15 because they are exposed externally to a corro
sive atmosphere, I prefer some such material as
the “transite” mentioned. 'Through the upper
end of the cross 24, I insert burner 25, and sup
port it therein by plate 26, which also serves to
close this opening of the fitting 24. Burner 25
consists of two concentric tubes 21 and 28.
from the atmosphere through tube 3| inserted
in the other side outlet of cross 24. In this pre
ferred setup, referring to Figure l, tube 32 con
nects the burner to manifold l1 and tube 3l
connects it to manifold 2|. These tubes 3l and
32 are both equipped with butterfly valves in
order that- properly balanced conditions of air
and gas ñow may be maintained.
The method of operation is as follows: Un
treated black recovered acid, preferably concen
trated already to a strength of ¿iQ-91% such as
may be had by exposure to temperature Yof the
nature of 540° F. is introduced to the top of pre
heating tower 1, and trickles down over the pack
ing material therein. In that tower it encounters
hot gases, and is preheated thereby to a tem
perature of approximately 425° F. In order to
avoid the formation of fumes of S03 and the loss
of acid thereby, the temperature of the preheat
ing gases is adjusted so that they are not above 20
approximately ’700o F. at the time of ñrst con
tact with the acid. I obtain control of this gas
The outer tube 21 »is connected to a suitable
source of air under a suflicient pressure, and the temperature preferably by diluting combustion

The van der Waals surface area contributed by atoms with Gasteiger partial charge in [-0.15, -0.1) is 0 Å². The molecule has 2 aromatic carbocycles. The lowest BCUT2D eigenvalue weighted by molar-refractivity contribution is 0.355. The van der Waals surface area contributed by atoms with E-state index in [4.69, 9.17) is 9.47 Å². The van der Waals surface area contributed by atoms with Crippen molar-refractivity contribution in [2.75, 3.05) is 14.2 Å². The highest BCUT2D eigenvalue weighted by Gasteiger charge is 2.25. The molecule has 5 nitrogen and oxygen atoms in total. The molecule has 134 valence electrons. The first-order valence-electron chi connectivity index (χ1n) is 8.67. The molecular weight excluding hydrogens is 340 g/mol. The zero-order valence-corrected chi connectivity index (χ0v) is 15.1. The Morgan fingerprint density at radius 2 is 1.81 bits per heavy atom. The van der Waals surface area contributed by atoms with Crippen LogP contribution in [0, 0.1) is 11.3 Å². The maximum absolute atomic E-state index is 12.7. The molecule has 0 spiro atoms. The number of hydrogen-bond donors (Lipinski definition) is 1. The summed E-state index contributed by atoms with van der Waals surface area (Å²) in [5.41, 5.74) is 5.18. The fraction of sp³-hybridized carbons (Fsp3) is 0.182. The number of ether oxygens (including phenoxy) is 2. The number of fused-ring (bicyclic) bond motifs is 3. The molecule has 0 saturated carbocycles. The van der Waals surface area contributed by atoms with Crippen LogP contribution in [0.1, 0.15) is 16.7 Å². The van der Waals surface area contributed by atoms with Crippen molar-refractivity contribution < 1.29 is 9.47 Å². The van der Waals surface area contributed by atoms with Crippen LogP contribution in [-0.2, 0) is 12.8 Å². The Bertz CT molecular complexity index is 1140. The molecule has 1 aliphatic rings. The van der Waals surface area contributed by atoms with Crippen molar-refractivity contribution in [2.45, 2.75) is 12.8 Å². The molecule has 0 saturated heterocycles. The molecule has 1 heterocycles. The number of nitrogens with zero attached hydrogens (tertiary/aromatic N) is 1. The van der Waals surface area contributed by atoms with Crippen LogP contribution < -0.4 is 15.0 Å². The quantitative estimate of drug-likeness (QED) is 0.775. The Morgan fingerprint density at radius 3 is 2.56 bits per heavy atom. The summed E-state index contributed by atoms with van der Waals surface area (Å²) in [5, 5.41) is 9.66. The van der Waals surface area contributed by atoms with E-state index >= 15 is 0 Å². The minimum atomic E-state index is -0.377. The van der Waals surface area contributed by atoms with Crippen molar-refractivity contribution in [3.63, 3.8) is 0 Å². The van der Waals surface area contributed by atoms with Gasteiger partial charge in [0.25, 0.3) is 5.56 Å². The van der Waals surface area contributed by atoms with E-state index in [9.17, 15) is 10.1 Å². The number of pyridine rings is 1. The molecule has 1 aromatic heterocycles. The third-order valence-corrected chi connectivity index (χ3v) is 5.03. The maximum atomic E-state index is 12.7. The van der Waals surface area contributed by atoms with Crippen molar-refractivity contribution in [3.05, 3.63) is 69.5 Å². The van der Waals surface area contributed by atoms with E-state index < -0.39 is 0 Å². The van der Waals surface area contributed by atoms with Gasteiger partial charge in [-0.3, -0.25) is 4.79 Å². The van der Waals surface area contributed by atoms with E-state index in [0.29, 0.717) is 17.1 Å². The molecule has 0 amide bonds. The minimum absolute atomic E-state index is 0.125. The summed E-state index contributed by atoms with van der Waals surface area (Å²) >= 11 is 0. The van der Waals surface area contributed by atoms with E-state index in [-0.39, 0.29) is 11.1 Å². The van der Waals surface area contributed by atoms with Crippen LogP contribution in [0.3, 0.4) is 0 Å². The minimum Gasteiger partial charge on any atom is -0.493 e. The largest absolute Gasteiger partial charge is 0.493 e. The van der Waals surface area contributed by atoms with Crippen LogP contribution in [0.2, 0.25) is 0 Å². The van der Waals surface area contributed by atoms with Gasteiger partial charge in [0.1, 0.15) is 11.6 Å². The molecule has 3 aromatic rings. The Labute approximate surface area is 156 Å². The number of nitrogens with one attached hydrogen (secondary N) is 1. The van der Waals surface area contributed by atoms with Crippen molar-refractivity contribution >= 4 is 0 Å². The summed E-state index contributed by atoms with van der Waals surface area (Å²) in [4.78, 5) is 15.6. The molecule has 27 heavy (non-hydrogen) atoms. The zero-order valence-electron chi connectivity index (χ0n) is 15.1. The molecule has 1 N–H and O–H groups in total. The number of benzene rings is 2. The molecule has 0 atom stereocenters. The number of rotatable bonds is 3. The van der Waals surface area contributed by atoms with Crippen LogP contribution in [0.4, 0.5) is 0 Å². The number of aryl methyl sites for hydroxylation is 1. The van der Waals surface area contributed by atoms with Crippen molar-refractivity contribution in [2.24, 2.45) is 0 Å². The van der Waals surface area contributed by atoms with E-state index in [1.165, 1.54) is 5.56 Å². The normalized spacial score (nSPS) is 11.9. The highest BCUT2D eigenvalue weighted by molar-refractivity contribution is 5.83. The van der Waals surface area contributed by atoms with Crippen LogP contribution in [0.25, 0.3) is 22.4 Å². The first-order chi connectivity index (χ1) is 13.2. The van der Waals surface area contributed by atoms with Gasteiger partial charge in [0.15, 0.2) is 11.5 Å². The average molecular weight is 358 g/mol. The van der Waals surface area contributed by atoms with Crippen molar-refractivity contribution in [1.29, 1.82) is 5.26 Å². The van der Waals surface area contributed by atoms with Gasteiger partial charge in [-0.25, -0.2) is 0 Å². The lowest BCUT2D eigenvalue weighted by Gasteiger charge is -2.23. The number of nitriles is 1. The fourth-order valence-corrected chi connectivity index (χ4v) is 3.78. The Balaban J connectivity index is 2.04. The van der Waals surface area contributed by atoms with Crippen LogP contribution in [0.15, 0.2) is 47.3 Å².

inner tube 28 is connected to a source of supply gases with air, as pointed out above. I also find
25 of combustible gas. In order to ignite the com- ‘ that the level of temperature of the acid at the 25
bustion mixture I have inserted in tube 21 a pair throat (l2) of the preheating tower is of im->
of properly insulated wires, designated 29, leading
to a spark gap at the termination of the con
centric tubes. The space within the tube 22
30 outside of tube 21 is packed with a granular
or ring formed ceramic packing. When the gas
stream is ignited, surface combustion occurs in
this packing, and the extremely high tempera
tures therein generated are readily transferred
35 to the acid through the walls of tube'22. Tube 22
is preferably made of a high silicon cast iron,
fused quartz, or other material resistant to both
acid and temperature.
To provide rapid transfer of heat, I may in
crease the surface of muille 22 by corrugations or
ñns. For instance, I may adopt the construction
shown in Figure 4, wherein the external surface
of the tube 22 is provided with longitudinal fins
33, more clearly seen in Figure 5, which is a
horizontal section ofthe tube shown in Figure 4.
If desired, the surface of tube 22 may be ribbed
both inside and outside, as shown in Figure 6.
Instead of the surface combustion used in Fig
ure 3, I may employ an open type of combustion,
in which case I construct the tube 22 with an
internal concentric mufile as indicated by nu
meral 34 in Figures 4, 5, and 6. In this case, the
burner tubes 21 and 28 are positioned within the
mufñe 34, near its upper end.
In some cases
I find that it is preferable to use the muifle 34
even when using a surface combustion operation,
and in this case, the interior of the muil‘le tube
34 below the end of the burner tubes will be
packed with granular or ring-formed ceramic
GO material.
In any case, the use of the internal